Instead of giving its P-63A Kingcobra a spurious front-line scheme, the Commemorative Air Force’s Dixie Wing decided to complete the newly restored airframe in an original guise: as a testbed for the National Advisory Committee for Aeronautics (NACA), the predecessor of today’s NASA


The CAF Dixie Wing’s P-63A Kingcobra, 42‑68941/N191H, flying over the lush Wisconsin forests near Oshkosh this July.

Despite the fact that the Bell P-63 Kingcobra never fought on the front line with US forces, it represents an interesting part of American fighter development. Even though the design was a much improved version of its predecessor, the P-39 Airacobra, the P-63 inherited a layout that allowed only a small amount of internal fuel tankage, and was therefore short-ranged. It was not used by the US Army Air Forces (AAF) in the European or Pacific theatres, where long range was an attribute ranked above raw firepower during the latter stages of the war.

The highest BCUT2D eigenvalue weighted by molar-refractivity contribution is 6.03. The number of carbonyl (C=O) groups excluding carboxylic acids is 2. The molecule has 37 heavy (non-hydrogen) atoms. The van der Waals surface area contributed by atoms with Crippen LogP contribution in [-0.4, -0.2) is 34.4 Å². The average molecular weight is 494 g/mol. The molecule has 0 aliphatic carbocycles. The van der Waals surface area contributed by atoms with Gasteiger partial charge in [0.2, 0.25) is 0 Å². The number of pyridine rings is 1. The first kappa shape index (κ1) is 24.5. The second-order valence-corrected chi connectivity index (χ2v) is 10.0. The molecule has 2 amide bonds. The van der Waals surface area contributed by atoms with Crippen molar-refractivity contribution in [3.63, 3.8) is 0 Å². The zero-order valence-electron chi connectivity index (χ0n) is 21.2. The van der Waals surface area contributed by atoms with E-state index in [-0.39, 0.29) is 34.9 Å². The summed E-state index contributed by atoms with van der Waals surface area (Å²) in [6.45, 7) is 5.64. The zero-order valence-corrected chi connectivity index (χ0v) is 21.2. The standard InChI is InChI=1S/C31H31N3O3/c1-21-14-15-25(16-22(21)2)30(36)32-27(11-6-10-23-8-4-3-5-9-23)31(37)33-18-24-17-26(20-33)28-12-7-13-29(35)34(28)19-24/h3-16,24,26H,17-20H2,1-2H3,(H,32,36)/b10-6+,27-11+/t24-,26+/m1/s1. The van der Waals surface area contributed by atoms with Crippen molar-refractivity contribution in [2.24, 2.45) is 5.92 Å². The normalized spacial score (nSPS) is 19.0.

Become a Premium Member to Read More

This is a premium article and requires an active Key.Aero subscription to view. You can also access it if you’re subscribed to one of our Key Publishing magazines.

I’m an existing member, sign me in!

I don’t have a subscription…

Why not join our community of aviation enthusiasts? Pick one of our introductory offers and access a wealth of world-class aviation content.